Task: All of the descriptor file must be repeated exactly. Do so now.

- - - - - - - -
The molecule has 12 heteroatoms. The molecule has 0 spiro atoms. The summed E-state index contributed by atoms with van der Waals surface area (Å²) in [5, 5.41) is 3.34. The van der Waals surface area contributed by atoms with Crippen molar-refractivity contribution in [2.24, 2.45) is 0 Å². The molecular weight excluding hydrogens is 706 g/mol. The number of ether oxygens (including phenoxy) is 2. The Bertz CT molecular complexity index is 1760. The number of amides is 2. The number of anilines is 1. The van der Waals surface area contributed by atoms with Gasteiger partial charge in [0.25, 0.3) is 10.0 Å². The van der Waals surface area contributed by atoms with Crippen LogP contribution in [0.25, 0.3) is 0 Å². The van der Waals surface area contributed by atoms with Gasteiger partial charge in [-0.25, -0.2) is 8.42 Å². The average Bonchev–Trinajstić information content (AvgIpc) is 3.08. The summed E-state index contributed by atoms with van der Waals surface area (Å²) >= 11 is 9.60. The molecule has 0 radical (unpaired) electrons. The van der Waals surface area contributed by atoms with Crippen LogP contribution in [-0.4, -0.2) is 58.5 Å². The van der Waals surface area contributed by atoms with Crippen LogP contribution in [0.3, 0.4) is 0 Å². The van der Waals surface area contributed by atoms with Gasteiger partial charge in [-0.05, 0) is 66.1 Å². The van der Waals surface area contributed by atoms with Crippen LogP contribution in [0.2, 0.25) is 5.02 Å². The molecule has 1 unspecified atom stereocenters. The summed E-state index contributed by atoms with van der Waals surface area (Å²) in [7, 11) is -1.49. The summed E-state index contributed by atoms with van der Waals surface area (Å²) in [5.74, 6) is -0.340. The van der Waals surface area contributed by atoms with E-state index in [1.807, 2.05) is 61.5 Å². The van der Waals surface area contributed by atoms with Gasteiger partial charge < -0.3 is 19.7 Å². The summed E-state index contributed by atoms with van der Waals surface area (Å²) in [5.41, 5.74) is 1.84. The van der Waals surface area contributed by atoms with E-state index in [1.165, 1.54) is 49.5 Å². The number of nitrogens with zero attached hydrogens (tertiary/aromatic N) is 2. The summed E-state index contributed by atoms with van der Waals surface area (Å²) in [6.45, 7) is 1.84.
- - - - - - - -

The molecule has 12 heteroatoms. The molecule has 0 spiro atoms. The summed E-state index contributed by atoms with van der Waals surface area (Å²) in [5, 5.41) is 3.34. The van der Waals surface area contributed by atoms with Crippen molar-refractivity contribution in [2.24, 2.45) is 0 Å². The molecular weight excluding hydrogens is 706 g/mol. The number of ether oxygens (including phenoxy) is 2. The Bertz CT molecular complexity index is 1760. The number of amides is 2. The number of anilines is 1. The van der Waals surface area contributed by atoms with Gasteiger partial charge in [0.25, 0.3) is 10.0 Å². The van der Waals surface area contributed by atoms with Crippen LogP contribution in [0.25, 0.3) is 0 Å². The van der Waals surface area contributed by atoms with Gasteiger partial charge in [-0.25, -0.2) is 8.42 Å². The average Bonchev–Trinajstić information content (AvgIpc) is 3.08. The summed E-state index contributed by atoms with van der Waals surface area (Å²) >= 11 is 9.60. The molecule has 0 radical (unpaired) electrons. The van der Waals surface area contributed by atoms with Crippen LogP contribution in [-0.4, -0.2) is 58.5 Å². The van der Waals surface area contributed by atoms with Crippen LogP contribution in [0.3, 0.4) is 0 Å². The van der Waals surface area contributed by atoms with Gasteiger partial charge in [-0.05, 0) is 66.1 Å². The van der Waals surface area contributed by atoms with Crippen LogP contribution in [0.2, 0.25) is 5.02 Å². The molecule has 1 unspecified atom stereocenters. The summed E-state index contributed by atoms with van der Waals surface area (Å²) in [7, 11) is -1.49. The summed E-state index contributed by atoms with van der Waals surface area (Å²) in [5.74, 6) is -0.340. The van der Waals surface area contributed by atoms with E-state index in [1.807, 2.05) is 61.5 Å². The van der Waals surface area contributed by atoms with Gasteiger partial charge < -0.3 is 19.7 Å². The summed E-state index contributed by atoms with van der Waals surface area (Å²) in [5.41, 5.74) is 1.84. The van der Waals surface area contributed by atoms with E-state index in [1.165, 1.54) is 49.5 Å². The number of nitrogens with zero attached hydrogens (tertiary/aromatic N) is 2. The summed E-state index contributed by atoms with van der Waals surface area (Å²) in [6.45, 7) is 1.84.